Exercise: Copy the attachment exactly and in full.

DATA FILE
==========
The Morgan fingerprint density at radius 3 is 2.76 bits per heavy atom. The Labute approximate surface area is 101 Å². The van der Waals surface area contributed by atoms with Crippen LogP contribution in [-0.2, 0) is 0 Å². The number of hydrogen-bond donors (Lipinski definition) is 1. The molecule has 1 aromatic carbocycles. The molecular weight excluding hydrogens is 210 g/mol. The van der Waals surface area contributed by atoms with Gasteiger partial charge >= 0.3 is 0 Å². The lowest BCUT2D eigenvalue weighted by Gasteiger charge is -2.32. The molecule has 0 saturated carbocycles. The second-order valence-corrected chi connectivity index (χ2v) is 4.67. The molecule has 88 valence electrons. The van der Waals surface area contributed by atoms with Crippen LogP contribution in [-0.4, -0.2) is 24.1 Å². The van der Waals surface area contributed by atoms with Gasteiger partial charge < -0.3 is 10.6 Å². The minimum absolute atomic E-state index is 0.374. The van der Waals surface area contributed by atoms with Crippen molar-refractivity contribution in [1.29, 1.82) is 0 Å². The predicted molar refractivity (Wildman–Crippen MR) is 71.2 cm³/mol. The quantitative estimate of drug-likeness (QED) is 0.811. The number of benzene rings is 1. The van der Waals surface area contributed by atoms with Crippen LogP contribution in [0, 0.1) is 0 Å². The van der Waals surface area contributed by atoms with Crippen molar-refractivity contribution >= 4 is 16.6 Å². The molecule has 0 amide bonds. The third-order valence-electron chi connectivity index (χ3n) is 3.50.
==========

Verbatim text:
The Morgan fingerprint density at radius 3 is 2.76 bits per heavy atom. The Labute approximate surface area is 101 Å². The van der Waals surface area contributed by atoms with Crippen LogP contribution in [-0.2, 0) is 0 Å². The number of hydrogen-bond donors (Lipinski definition) is 1. The molecule has 1 aromatic carbocycles. The molecular weight excluding hydrogens is 210 g/mol. The van der Waals surface area contributed by atoms with Gasteiger partial charge >= 0.3 is 0 Å². The lowest BCUT2D eigenvalue weighted by Gasteiger charge is -2.32. The molecule has 0 saturated carbocycles. The second-order valence-corrected chi connectivity index (χ2v) is 4.67. The molecule has 88 valence electrons. The van der Waals surface area contributed by atoms with Crippen LogP contribution in [-0.4, -0.2) is 24.1 Å². The van der Waals surface area contributed by atoms with Gasteiger partial charge < -0.3 is 10.6 Å². The minimum absolute atomic E-state index is 0.374. The van der Waals surface area contributed by atoms with Crippen molar-refractivity contribution in [1.29, 1.82) is 0 Å². The predicted molar refractivity (Wildman–Crippen MR) is 71.2 cm³/mol. The quantitative estimate of drug-likeness (QED) is 0.811. The number of benzene rings is 1. The van der Waals surface area contributed by atoms with Crippen LogP contribution in [0, 0.1) is 0 Å². The van der Waals surface area contributed by atoms with Crippen molar-refractivity contribution >= 4 is 16.6 Å². The molecule has 0 amide bonds. The third-order valence-electron chi connectivity index (χ3n) is 3.50.